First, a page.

Marlon Humphrey has spent the last two seasons in the shadows.
Or, at least that’s what it seems like. In a stacked 2017 draft that boasts 15 Pro Bowl players in just two years, Humphrey’s name isn’t received with the same recognition as Patrick Mahomes, Deshaun Watson, Alvin Kamara, and Jamal Adams. But for what reason?
Humphrey is a former five-star cornerback recruit who, after redshirting his first year at Alabama, locked up the starting job in his first ever game with the Crimson Tide against Wisconsin. He would later help the team capture their 16th national championship back in 2015 and ranked second on the team with three interceptions on the season. The next year, Humphrey repeated the success of his freshman campaign and earned first-team All-American honors. Alabama would eventually fall short of a title repeat in 2016 after Deshaun Watson’s heroics in the final seconds of his last game with Clemson.
Combining physical traits with fluid hips, desired speed, and complex coverage knowledge, Humphrey impressed scouts early on the draft process with his aggressive playstyle and dominance over his two-year tenure at Alabama. Largely regarded as the no. 2 cornerback prospect behind Ohio State’s Marshon Lattimore, Humphrey was projected to be a first-round pick following a solid performance at the NFL Combine. Sure enough, the Baltimore Ravens selected him with the 16th overall pick in the 2017 NFL Draft a month later.
In his two NFL seasons, Humphrey has quietly become one of the most outstanding chips in Baltimore’s secondary. He’s seen his fair of action and built up a remarkable resume, notching 30 games in which he’s racked up 71 total tackles, 26 pass deflections, and 4 interceptions. Last season, Pro Football Focus graded Humphrey as the hardest cornerback to complete a pass against in the fourth quarter, ahead of Desmond King of the Chargers and Stephon Gilmore of the Patriots.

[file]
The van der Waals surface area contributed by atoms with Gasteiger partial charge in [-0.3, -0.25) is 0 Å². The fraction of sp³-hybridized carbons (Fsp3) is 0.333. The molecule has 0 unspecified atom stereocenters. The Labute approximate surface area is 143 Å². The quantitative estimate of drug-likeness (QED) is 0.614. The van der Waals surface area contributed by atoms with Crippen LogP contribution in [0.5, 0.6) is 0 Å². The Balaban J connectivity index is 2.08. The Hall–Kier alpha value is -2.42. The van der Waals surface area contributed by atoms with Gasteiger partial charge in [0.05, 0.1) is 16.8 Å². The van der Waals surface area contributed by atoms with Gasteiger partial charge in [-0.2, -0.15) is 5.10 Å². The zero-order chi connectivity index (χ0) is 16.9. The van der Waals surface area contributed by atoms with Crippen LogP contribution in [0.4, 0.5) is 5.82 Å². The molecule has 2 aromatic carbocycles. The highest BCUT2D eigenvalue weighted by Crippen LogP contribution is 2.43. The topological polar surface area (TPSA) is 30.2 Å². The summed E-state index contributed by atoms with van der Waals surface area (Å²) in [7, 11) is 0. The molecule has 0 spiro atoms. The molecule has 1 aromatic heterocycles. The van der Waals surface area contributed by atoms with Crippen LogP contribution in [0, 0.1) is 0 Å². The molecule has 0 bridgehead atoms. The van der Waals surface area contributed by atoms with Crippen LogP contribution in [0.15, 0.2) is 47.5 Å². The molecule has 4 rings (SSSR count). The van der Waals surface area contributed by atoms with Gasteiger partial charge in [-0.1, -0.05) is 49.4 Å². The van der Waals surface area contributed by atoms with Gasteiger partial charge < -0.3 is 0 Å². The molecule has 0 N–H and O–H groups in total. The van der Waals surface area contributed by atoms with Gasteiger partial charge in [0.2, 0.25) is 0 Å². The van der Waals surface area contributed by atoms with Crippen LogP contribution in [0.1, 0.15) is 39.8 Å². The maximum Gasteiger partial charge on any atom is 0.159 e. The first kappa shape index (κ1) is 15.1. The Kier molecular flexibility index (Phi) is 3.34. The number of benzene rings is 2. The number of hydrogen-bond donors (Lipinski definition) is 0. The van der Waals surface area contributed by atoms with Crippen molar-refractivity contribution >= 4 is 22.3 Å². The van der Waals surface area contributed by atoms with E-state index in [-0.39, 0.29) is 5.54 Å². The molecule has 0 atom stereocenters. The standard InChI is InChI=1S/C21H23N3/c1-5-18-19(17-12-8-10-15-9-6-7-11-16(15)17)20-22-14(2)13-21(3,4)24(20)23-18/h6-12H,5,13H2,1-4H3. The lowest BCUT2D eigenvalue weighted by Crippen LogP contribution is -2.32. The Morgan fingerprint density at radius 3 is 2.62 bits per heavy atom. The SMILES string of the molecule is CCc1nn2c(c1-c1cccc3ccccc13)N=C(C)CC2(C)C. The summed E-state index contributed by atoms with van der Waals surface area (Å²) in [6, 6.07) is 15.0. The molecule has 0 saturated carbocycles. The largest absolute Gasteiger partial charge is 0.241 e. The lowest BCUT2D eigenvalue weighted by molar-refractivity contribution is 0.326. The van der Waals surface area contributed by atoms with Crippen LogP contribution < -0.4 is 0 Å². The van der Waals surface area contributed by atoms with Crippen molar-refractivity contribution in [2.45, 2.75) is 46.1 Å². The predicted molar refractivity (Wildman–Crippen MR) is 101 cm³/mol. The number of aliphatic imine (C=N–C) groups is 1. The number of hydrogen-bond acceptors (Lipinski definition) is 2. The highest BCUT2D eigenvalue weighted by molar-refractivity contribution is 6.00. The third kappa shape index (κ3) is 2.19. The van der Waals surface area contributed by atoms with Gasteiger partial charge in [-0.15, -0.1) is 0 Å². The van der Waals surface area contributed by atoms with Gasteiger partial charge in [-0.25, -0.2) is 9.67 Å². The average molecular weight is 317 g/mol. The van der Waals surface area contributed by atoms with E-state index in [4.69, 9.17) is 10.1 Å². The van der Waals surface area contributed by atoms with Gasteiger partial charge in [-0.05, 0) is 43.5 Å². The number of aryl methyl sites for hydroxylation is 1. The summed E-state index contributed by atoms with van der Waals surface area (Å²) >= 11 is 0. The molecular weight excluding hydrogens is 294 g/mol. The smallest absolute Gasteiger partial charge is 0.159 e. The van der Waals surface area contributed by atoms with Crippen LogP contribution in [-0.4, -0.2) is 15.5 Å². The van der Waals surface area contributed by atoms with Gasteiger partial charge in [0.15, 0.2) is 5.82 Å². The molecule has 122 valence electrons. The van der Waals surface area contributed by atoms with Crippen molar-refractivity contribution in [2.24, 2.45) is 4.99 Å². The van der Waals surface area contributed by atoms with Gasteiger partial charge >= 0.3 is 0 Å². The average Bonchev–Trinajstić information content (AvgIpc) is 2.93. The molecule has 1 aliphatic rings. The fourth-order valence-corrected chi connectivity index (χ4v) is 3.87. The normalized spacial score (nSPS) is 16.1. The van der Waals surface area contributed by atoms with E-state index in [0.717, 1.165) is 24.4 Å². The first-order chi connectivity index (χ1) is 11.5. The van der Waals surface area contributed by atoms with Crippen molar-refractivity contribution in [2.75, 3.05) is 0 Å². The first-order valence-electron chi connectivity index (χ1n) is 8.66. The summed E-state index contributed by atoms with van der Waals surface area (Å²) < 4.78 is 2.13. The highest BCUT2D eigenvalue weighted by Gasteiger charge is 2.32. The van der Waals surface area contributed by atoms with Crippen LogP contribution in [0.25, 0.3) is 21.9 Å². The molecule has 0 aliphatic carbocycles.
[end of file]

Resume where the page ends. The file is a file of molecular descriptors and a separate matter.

With the experience under his belt, Humphrey has set lofty expectations for himself in his third professional season.
“Anything that ends with a ‘Bowl,’ whether that’s Super Bowl, Pro Bowl, any of those things are always big goals,” Humphrey told reporters in May during voluntary OTAs. “Just making big plays; big plays lead to Pro Bowls, Pro Bowl players lead to playoff teams and then playoff teams can have a chance to win the Super Bowl. So, whatever way you can help your team win. I think the best way to help your team win is to try to play your best ball that you can play.”
So far, Humphrey is sticking to his word. Earlier this preseason, he impressed teammates and coaches alike when he perfectly tracked a deep pass thrown by Ravens backup quarterback Robert Griffin III down the right sideline and snatched it from the intended receiver. His full potential as a lockdown cornerback has yet to be unlocked and at only 23 years old, there is more than enough time to show that improvement. It’s safe to say that Humphrey has lived up to his label as the first-round talent. But, in 2019, he must be even better.
It’s no secret that the AFC North has quickly become one of football’s most competitive divisions over the last couple of years. The Steelers boast one of the league’s deepest receiver corps with JuJu Smith-Schuster, James Washington, Donte Moncrief, Eli Rogers, and Ryan Switzer. The Browns found their franchise quarterback in Baker Mayfield and have since surrounded their young star with weapons like Jarvis Landry, Antonio Callaway, David Njoku, Nick Chubb, and three-time Pro Bowler Odell Beckham, acquired this offseason through a blockbuster trade with the New York Giants. Finally, the Bengals have terrorized their rivals for years with the dynamic duo of Andy Dalton and A.J. Green and have recently added dangerous complements such as John Ross, Tyler Boyd, and Joe Mixon.
And next season, Humphrey must be prepared to cover them all.
Luckily, he won’t have to do it alone. A Baltimore Ravens secondary that ranked as the league’s top defense against the pass last season is headlined by Humphrey and fellow cornerbacks Brandon Carr, Jimmy Smith, and Tavon Young. During the free agency period in March, the Ravens chose to part ways with Eric Weddle and replace him with longtime Seahawk and six-time Pro Bowl safety Earl Thomas. At the time, Humphrey and Thomas both wore the same jersey number, #29. This season, Humphrey will seek to command respect to #44, the same number his father, Bobby Humphrey, donned with the Denver Broncos in 1991.
“You guys see a lot of new faces, and I see a lot of new opportunities,” Humphrey said. “A lot of guys, especially in my draft class and the class last year, are stepping into bigger roles, including myself. So, I look forward to that as an opportunity for new guys to make plays and make names for themselves.”
Humphrey’s biggest challenge yet awaits him. Now, it’s up to him to decide if he’s ready to step into the spotlight as one of the NFL’s elite lockdown corners.
Cole Topham is a 17-year old sportswriter from Salt Lake City, UT. He is the lead editor and founder of snacktimefantasy.com. Besides journalism, his passions include fantasy rankings, drinking chai lattes, rock climbing, and absurd amounts of hair paste.